The Family Educational Rights and Privacy Act is a federal law regarding the privacy of student records and the obligations of the institution, primarily in the areas of release of the records and the access provided to these records. Any educational institution that receives funds under any program administered by the U.S. Secretary of Education is bound by FERPA requirements. Institutions that fail to comply with FERPA may have funds administered by the Secretary of Education withheld.
If you are an employee of Vanderbilt University with access to student education records, you are obligated to comply with FERPA and to protect those records according to the law.
Education records are directly related to a student and maintained by an institution or its agent or by a party acting for the institution or agency. Education records can exist in any medium including email, computer files, computer screen display, paper documents, printouts, tapes, disks, film, and microfilm/microfiche, among others. Education records include such things as graded papers, exams, transcripts, notes from a conversation with or about a student that are placed in a student’s file for others in the department to reference. Education records DO NOT INCLUDE such things as:
- sole possession records, i.e., records/notes in sole possession of the maker, used only as a personal memory aid and not revealed or accessible to any other person
- peer-graded papers before the instructor has collected them
- medical treatment records that include--but are not limited to--records maintained by physicians, psychiatrists, and psychologists
- employment records unless employment is based on student status
- law enforcement unit records
- alumni records
Are my admission application materials considered education records?
FERPA affords admitted students who matriculate at the university the right to access their education records. Persons who apply to the university and are not admitted are not covered by FERPA. Persons who are admitted to the university but do not matriculate are not covered by FERPA. Undergraduate students who are admitted and matriculate at the university will have the following information from the admission application process as part of their education records:
- Application for admission (does not include letters of recommendation)
- Official transcript(s)
- Standardized test scores
Generally, the following items from the admission application process are maintained for graduate and professional students who are admitted and matriculate at the university:
- Application for admission
- Official transcript(s)
- Statement of Purpose
- Creative Statement
- Resume/Curriculum Vitae
- Admission Letter
- Standardized test scores
Please note that some graduate and professional schools may have different additional requirements for maintaining documents. Students with questions should contact the Office of the University Registrar.
What is personally identifiable information?
According to FERPA, personally identifiable information in an education record may not be released without prior written consent from the student. Some examples of information that MAY NOT BE RELEASED without prior written consent of the student include:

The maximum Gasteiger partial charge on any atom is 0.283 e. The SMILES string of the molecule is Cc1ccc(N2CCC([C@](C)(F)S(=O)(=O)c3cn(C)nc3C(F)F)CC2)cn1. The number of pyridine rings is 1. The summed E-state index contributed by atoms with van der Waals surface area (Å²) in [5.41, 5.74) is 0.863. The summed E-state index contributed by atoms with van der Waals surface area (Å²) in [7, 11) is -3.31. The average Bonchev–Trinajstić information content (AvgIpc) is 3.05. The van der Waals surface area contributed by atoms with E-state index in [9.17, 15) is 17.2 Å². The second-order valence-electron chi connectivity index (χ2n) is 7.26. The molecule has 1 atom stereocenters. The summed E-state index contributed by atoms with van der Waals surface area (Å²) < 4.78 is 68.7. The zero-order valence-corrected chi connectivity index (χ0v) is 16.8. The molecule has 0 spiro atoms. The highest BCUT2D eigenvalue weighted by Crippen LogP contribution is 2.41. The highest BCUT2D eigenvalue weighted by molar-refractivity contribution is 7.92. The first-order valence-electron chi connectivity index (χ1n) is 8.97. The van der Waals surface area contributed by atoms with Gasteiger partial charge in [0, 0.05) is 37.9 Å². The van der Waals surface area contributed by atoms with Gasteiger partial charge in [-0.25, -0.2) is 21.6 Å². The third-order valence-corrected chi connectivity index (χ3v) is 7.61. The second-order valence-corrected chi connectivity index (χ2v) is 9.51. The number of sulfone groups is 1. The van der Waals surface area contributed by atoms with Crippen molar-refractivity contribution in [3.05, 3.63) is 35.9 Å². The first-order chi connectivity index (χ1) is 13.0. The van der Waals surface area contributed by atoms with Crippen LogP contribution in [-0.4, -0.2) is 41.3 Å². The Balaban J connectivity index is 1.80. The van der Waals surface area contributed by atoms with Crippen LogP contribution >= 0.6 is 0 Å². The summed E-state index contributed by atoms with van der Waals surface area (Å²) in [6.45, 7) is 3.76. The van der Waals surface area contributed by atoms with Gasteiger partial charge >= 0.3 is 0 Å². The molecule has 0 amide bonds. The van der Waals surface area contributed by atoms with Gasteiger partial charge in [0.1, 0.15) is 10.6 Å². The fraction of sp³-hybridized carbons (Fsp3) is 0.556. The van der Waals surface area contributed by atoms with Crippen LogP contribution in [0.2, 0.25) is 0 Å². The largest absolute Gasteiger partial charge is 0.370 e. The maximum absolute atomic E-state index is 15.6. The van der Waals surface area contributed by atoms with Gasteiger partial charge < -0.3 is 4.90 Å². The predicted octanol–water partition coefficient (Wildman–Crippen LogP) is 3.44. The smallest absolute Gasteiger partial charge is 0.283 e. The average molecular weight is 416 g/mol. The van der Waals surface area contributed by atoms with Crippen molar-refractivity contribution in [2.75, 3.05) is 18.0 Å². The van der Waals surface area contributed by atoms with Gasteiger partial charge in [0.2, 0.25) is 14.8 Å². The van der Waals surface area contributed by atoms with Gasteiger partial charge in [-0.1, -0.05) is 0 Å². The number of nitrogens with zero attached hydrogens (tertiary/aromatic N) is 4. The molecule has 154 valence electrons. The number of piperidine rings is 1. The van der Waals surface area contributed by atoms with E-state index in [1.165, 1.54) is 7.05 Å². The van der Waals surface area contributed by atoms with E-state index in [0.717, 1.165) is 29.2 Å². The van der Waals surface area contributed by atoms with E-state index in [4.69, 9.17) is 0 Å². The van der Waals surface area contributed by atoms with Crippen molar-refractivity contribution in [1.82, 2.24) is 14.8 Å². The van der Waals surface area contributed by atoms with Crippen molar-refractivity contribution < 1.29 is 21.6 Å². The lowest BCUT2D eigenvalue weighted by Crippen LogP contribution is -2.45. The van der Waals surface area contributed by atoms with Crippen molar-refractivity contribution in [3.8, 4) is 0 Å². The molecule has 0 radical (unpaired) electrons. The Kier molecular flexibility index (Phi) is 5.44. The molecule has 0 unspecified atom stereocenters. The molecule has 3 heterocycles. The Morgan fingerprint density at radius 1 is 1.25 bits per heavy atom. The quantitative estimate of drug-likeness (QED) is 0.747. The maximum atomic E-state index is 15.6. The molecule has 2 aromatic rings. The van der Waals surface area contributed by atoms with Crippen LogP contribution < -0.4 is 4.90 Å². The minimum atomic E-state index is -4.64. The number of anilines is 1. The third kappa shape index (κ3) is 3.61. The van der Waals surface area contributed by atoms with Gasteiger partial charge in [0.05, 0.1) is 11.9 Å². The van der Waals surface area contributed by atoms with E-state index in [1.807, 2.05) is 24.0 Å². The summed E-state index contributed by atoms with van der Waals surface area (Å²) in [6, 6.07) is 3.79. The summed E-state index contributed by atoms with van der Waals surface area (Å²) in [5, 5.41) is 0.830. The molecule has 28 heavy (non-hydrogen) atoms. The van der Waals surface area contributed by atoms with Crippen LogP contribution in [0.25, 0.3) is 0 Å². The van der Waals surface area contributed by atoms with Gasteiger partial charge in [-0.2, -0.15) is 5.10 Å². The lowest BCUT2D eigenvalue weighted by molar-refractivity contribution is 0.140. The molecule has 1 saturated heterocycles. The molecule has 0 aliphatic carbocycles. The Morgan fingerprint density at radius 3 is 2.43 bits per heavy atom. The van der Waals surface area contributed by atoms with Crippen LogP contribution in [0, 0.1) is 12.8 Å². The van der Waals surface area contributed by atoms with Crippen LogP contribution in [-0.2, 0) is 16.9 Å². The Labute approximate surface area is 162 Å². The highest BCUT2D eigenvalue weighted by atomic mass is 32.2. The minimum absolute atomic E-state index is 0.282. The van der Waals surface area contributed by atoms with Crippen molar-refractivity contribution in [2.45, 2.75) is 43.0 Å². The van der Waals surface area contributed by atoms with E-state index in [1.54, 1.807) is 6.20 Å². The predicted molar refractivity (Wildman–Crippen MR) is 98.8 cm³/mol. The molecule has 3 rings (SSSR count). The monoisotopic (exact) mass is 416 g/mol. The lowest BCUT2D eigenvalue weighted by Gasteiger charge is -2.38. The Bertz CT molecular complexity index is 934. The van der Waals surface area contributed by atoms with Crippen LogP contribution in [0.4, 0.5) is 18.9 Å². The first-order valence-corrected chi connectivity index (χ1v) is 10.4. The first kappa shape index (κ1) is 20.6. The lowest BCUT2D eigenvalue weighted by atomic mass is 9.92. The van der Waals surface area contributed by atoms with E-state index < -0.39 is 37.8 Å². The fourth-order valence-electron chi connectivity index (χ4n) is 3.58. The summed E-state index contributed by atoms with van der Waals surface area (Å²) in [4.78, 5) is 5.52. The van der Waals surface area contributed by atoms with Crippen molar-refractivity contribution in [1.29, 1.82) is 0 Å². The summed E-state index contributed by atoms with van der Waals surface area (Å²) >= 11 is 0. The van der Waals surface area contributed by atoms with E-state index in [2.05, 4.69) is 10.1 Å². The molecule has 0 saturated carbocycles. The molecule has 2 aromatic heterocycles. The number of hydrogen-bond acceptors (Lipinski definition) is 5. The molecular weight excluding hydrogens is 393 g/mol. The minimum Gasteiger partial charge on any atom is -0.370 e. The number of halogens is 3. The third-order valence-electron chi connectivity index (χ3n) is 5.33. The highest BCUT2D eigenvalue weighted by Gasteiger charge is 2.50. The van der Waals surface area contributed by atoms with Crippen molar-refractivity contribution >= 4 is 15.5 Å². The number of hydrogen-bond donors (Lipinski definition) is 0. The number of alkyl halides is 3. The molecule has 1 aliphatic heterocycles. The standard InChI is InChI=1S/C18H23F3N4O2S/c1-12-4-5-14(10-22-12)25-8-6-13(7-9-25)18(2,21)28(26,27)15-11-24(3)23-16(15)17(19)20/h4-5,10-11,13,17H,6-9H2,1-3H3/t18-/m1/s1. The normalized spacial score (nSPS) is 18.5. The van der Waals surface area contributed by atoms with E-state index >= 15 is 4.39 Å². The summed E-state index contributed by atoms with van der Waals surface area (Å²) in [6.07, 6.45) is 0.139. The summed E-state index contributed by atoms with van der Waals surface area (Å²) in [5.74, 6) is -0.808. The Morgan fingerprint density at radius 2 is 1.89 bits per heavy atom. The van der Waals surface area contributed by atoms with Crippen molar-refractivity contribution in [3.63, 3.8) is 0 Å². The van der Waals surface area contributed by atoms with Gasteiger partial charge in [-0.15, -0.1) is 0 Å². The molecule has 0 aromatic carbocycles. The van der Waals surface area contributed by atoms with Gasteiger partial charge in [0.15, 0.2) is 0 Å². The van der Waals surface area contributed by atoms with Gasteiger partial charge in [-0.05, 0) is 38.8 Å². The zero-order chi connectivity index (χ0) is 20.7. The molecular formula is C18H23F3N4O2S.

- Social Security number
- grades/exam scores
- Grade Point Average (GPA)
- current class schedule
- parent name and address
- country of citizenship
- religious affiliation
- disciplinary status
- marital status
- test scores (e.g., SAT, GRE, etc.)
The university will not release personally identifiable information from a student's education record without the student's prior written consent. Even parents are not permitted access to their son or daughter's education records unless the student has provided written authorization. Exceptions are noted in the university's annual notification of FERPA rights.
Are there exceptions to the disclosure requirements of FERPA?
Yes. These exceptions include, but are not limited to, the following examples:
- Disclosure to school officials with legitimate educational interests. A “school official” is a person employed by the university in an administrative, supervisory, academic, research, or support staff position (including university law enforcement personnel and health staff); contractors, consultants, and other outside service providers with whom the university has contracted; a member of the Board of Trust; or a student serving on an official university committee, such as the Honor Council, Student Conduct Council, or a grievance committee, or assisting another school official in performing his or her tasks. A school official has a legitimate educational interest if the official needs to review an education record in order to fulfill his or her professional responsibility.
- To parents if the student is a dependent for tax purposes.
- To appropriate individuals (e.g., parents/guardians, spouses, housing staff, health care personnel, police, etc.) where disclosure is in connection with a health or safety emergency and knowledge of such information is necessary to protect the health or safety of the student or other individuals.